Antarctica is one of those places you’ve probably not been but should. Not many people know a lot about it. For instance, is Antarctica a country or a continent? Who owns it? And what’s the landscape and wildlife like there? So we’ve put together a guide to Antarctica to help you learn more about it, and add it to your list of places to visit.
Antarctica is the world’s most southern and fifth-largest continent and shouldn’t be confused with the South Pole, which is actually part of Antarctica. It’s around twice the size of Australia and 98% of it is totally covered in ice. Antarctica is also considered to be the coldest, driest and windiest continent on the Earth and for these reasons there are no permanent human residents. But many – around 5,000 – live there at various times of the year and the only creatures found there have adapted to deal with an environment where it can drop to as low as 89 degrees C.
It is, however, one of the few must-see places on the planet. It has a number of fantastic natural features not found anywhere else on Earth. The Amery Ice Shelf, for examples, is a huge expanse of floating ice that is as spectacular as it sounds. Deception Island is also worth a visit. It’s an active volcano - don’t worry, the last eruption was in 1970 – where you can see steaming beaches and glaciers layered with ash and has a natural harbour sheltered from the harshest of the elements so ships can sail right through it. There aren’t many other places around you can get so close to a volcano on a boat!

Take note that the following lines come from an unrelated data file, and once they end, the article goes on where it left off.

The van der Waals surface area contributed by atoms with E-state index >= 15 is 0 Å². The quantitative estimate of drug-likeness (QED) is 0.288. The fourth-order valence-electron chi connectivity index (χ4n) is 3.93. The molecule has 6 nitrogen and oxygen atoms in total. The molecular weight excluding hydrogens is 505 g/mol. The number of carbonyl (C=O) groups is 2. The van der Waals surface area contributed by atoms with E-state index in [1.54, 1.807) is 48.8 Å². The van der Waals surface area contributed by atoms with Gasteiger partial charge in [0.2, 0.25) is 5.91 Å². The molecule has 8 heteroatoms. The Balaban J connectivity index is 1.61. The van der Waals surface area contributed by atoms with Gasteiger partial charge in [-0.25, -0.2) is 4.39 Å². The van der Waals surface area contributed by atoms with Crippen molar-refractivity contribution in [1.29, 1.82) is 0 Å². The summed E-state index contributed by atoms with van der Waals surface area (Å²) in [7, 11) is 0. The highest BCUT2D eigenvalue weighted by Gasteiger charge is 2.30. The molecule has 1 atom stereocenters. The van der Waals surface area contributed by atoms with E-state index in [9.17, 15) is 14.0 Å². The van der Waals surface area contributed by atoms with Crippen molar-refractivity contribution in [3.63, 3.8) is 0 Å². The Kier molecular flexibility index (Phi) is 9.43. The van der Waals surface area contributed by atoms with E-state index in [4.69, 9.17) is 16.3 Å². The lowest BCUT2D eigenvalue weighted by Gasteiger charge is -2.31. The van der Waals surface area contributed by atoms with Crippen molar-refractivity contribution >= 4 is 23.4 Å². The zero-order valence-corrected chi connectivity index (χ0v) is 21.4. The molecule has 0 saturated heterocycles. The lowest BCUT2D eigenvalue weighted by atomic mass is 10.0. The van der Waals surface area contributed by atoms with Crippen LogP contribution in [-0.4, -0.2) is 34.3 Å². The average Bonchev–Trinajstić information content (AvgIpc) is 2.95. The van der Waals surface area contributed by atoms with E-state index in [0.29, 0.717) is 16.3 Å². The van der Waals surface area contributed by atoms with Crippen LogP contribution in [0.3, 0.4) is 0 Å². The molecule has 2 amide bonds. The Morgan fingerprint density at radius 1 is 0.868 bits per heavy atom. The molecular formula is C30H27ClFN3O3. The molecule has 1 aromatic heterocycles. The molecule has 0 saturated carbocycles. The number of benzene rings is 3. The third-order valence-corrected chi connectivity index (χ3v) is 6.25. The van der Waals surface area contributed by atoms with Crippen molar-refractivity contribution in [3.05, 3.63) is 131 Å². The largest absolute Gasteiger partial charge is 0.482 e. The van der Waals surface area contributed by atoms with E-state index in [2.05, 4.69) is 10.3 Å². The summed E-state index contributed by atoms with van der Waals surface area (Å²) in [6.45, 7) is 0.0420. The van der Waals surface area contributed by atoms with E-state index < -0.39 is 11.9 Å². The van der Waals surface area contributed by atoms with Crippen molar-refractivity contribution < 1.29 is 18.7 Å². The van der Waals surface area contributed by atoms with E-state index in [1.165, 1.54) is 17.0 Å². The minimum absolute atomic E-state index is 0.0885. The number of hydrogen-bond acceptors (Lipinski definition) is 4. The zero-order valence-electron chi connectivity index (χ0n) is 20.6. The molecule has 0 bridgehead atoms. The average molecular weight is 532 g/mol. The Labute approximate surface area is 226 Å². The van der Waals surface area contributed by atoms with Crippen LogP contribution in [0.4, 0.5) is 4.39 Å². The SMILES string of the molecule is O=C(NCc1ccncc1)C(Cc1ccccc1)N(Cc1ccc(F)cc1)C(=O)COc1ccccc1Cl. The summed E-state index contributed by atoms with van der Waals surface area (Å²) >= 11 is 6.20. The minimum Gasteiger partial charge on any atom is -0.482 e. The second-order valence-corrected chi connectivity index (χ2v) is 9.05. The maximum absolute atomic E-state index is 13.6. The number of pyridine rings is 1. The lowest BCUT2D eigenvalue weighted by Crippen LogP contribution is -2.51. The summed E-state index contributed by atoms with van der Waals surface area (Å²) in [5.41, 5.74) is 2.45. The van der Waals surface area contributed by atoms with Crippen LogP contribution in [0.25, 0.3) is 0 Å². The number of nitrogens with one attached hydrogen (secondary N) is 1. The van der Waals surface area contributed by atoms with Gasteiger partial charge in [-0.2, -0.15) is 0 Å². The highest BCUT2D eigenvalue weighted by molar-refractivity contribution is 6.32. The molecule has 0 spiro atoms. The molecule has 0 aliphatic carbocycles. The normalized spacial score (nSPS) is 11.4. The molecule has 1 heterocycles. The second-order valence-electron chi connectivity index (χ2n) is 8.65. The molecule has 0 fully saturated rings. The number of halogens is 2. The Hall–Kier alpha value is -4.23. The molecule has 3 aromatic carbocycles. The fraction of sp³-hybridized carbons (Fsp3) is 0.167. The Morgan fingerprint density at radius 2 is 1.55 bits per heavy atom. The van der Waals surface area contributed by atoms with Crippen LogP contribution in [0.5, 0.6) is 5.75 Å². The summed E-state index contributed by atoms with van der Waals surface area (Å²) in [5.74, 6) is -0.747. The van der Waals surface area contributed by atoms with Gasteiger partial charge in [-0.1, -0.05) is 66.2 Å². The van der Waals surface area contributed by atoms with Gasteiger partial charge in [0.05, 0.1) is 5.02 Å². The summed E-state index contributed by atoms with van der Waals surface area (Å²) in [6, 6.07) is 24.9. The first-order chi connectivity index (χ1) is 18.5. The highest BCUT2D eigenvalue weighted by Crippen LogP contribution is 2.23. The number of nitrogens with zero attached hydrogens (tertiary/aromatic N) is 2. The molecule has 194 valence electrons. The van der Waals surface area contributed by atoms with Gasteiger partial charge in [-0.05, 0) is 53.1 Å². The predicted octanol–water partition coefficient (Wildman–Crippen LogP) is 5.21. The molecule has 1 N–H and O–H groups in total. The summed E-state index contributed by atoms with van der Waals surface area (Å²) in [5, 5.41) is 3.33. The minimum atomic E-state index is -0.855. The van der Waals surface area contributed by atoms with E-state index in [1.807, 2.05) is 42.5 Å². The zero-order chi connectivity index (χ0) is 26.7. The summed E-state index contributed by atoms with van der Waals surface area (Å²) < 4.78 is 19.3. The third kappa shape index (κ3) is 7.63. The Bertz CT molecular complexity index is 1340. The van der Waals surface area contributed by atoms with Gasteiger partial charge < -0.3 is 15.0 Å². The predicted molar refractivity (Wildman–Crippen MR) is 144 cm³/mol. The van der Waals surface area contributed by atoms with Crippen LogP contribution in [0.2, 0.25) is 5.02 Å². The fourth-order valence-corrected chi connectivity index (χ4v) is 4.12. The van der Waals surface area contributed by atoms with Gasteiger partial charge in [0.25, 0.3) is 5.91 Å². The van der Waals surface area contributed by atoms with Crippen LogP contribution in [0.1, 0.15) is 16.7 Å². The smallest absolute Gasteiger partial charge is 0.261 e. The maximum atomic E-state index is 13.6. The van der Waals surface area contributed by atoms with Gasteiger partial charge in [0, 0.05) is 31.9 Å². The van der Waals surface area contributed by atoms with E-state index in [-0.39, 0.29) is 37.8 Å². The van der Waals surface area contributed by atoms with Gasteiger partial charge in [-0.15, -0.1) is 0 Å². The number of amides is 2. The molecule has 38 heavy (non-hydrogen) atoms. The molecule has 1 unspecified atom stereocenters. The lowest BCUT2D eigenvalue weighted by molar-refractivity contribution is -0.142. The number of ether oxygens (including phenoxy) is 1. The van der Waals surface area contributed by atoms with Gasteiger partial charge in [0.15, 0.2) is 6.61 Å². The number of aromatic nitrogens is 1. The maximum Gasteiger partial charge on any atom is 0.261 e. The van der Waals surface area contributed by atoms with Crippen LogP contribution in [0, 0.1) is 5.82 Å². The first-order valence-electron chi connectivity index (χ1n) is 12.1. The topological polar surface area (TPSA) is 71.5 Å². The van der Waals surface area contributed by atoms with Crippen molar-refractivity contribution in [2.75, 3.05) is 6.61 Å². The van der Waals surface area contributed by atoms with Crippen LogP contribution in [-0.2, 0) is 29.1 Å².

You should also check out the spectacular transantarctic mountains too. They form the natural barrier between East and West Antarctic and span the entire length of the continent. And at 3,500 km are one of the largest mountain ranges anywhere in the world. Early explorers Ernest Shackleton and Roald Amundsen were the first people to cross them.
A number of animals are native to the region, including seals and penguins. Seals include Antarctic fur seals, Crabeater seals, Leopard seals, Weddel seals and Southern elephant seals. All have massive populations and mainly eat the fish and krill which swim in the seas around the continent. Leopard seals are the most fearsome as they will make a meal of other seals and penguins given the chance but mainly eat krill and shrimps.
There are a number of penguins living in Antarctica too - namely the Adelie penguin, Chinstrap penguin, Emperor, King penguin, Macaroni and Gentoo penguin. They all thrive in the icy landscape as they have thick feathers and layers of fat to keep them warm, and have plenty of fish and sea creatures to feast on.
Other animals found there are Antarctic Minke whales and Killer Whales - the continent’s most feared predator. It’s also home to numerous bird species including albatrosses, skuas and petrels.
Antarctica’s unique because no-one can lay claim to fully owning it. Great swathes are owned by Australia, with Norway also owing a significant share. Chile, New Zealand, France, the United Kingdom and Argentina also all have territory there, with several disputes for land still in place.
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